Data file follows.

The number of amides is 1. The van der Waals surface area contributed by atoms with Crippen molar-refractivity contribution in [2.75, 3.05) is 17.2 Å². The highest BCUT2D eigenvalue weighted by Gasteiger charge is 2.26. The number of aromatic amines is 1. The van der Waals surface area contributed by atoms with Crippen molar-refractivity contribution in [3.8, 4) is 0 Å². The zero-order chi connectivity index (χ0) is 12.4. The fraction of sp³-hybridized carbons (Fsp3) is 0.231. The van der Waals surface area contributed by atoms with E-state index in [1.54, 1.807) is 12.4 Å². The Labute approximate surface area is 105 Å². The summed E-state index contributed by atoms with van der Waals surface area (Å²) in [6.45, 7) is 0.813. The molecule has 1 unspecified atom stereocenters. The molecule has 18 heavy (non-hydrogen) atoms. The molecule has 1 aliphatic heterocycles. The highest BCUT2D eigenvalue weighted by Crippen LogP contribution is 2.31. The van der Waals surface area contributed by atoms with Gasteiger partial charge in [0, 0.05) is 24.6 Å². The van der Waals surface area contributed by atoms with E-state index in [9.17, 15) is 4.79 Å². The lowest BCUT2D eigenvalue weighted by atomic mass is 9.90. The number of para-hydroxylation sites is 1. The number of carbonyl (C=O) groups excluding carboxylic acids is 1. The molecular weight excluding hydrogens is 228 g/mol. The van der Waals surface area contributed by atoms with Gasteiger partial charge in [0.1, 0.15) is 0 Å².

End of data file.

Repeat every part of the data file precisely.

The number of amides is 1. The van der Waals surface area contributed by atoms with Crippen molar-refractivity contribution in [2.75, 3.05) is 17.2 Å². The highest BCUT2D eigenvalue weighted by Gasteiger charge is 2.26. The number of aromatic amines is 1. The van der Waals surface area contributed by atoms with Crippen molar-refractivity contribution in [3.8, 4) is 0 Å². The zero-order chi connectivity index (χ0) is 12.4. The fraction of sp³-hybridized carbons (Fsp3) is 0.231. The van der Waals surface area contributed by atoms with E-state index in [1.54, 1.807) is 12.4 Å². The Labute approximate surface area is 105 Å². The summed E-state index contributed by atoms with van der Waals surface area (Å²) in [6.45, 7) is 0.813. The molecule has 1 unspecified atom stereocenters. The molecule has 18 heavy (non-hydrogen) atoms. The molecule has 1 aliphatic heterocycles. The highest BCUT2D eigenvalue weighted by Crippen LogP contribution is 2.31. The van der Waals surface area contributed by atoms with Gasteiger partial charge in [0, 0.05) is 24.6 Å². The van der Waals surface area contributed by atoms with E-state index in [9.17, 15) is 4.79 Å². The lowest BCUT2D eigenvalue weighted by atomic mass is 9.90. The number of para-hydroxylation sites is 1. The number of carbonyl (C=O) groups excluding carboxylic acids is 1. The molecular weight excluding hydrogens is 228 g/mol. The van der Waals surface area contributed by atoms with Gasteiger partial charge in [0.1, 0.15) is 0 Å².